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You are here: Home/News/Article/AGOA bill proposes three-year timeline for SA

AGOA bill proposes three-year timeline for SA

AGOA bill proposes three-year timeline for SA
Published date:
Friday, 17 April 2015
Simon Barber

A bipartisan bill to renew the African Growth and Opportunity Act (Agoa) for 10 years was on Thursday night jointly introduced by the chairmen of the Senate Finance Committee and the House Ways and Means Committee, presaging speedy passage well ahead of the September 30 deadline.

A summary of the bill made no mention of SA but a colloquy in the finance committee between senator Jonny Isakson and US Trade Representative Michael Froman made it clear that SA's continued enjoyment of Agoa benefits was by no means certain.

Mr Froman, fresh from meeting Trade and Industry Rob Davies, said he would not oppose Mr Isakson’s proposal to place SA on a three-year probation to submit reports every six months on its meeting the act's eligibility requirements.

Mr Isakson, a Georgia Republican who, with his Democratic colleague Chris Coons of Delaware, has led efforts to penalise SA for imposing anti-dumping duties on US frozen chicken portions, also met with Mr Davies on Thursday. He said he had come away convinced SA was playing "rope-a-dope" with the US on the chicken issue.

But he said he was not willing to make the rest of Africa suffer because of the trade "violations" of one country.

The renewal bill makes it easier for the US trade representative to take action against countries that fail to comply with the Agoa eligibility criteria. Mr Froman assured Mr Isakson he would make use of this expanded authority in dealing with SA.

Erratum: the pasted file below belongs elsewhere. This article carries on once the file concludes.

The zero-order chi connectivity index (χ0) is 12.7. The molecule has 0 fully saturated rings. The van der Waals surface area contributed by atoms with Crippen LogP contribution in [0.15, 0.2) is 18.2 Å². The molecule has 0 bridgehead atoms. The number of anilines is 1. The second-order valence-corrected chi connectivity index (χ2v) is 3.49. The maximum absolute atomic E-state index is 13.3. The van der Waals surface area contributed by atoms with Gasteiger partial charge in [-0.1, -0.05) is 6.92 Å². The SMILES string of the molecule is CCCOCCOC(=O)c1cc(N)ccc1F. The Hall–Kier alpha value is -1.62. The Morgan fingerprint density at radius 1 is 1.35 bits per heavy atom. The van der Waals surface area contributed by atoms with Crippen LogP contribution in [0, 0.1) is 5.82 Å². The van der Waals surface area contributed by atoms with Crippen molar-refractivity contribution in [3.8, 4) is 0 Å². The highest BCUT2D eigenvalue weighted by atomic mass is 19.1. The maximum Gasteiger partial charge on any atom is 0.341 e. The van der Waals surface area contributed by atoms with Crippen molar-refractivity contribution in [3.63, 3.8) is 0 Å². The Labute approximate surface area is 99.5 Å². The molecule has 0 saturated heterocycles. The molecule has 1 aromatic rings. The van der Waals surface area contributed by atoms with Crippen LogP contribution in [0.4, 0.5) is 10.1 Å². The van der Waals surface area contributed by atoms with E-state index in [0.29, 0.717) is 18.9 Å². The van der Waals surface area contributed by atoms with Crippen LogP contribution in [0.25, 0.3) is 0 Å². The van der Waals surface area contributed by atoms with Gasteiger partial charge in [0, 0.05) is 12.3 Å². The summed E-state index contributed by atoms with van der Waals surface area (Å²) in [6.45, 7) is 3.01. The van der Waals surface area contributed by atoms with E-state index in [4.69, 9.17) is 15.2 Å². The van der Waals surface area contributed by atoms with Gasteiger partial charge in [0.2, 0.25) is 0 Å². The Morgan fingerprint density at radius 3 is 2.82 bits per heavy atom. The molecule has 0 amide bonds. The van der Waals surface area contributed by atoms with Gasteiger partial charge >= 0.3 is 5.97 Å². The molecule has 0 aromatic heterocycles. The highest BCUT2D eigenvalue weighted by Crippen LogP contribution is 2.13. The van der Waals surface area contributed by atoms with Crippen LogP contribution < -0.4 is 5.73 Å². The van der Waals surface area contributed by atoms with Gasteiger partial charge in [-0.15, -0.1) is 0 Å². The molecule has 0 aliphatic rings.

Mr Davies is in Washington for consultations under the US-SA trade and investment framework agreement and to press for the 15-year renewal Agoa on terms favourable to SA.

He said on Wednesday that the office was pressuring SA to give the US the same preferential access it had granted the European Union under the SA-EU Trade and Development Co-operation Agreement.

Under international trade rules, SA could not do this for the US alone but would have to make the same tariffs available to everyone, effectively wiping out preferences the EU purchased from SA with concessions of its own.

How SA fares in a new Agoa will depend in part on whether the South African Poultry Association and the USA Poultry and Egg Export Council have reached agreement on the tonnage of frozen chicken portions US producer will be able to sell into SA at normal tariff rates.

SA’s new ambassador to the US, Mminwa Mahlangu, told Agoa supporters on Thursday that in the latest exchange of offers, US poultry council had demanded 125 000 tonnes, while the SA poultry association proposed 45 000 tonnes.


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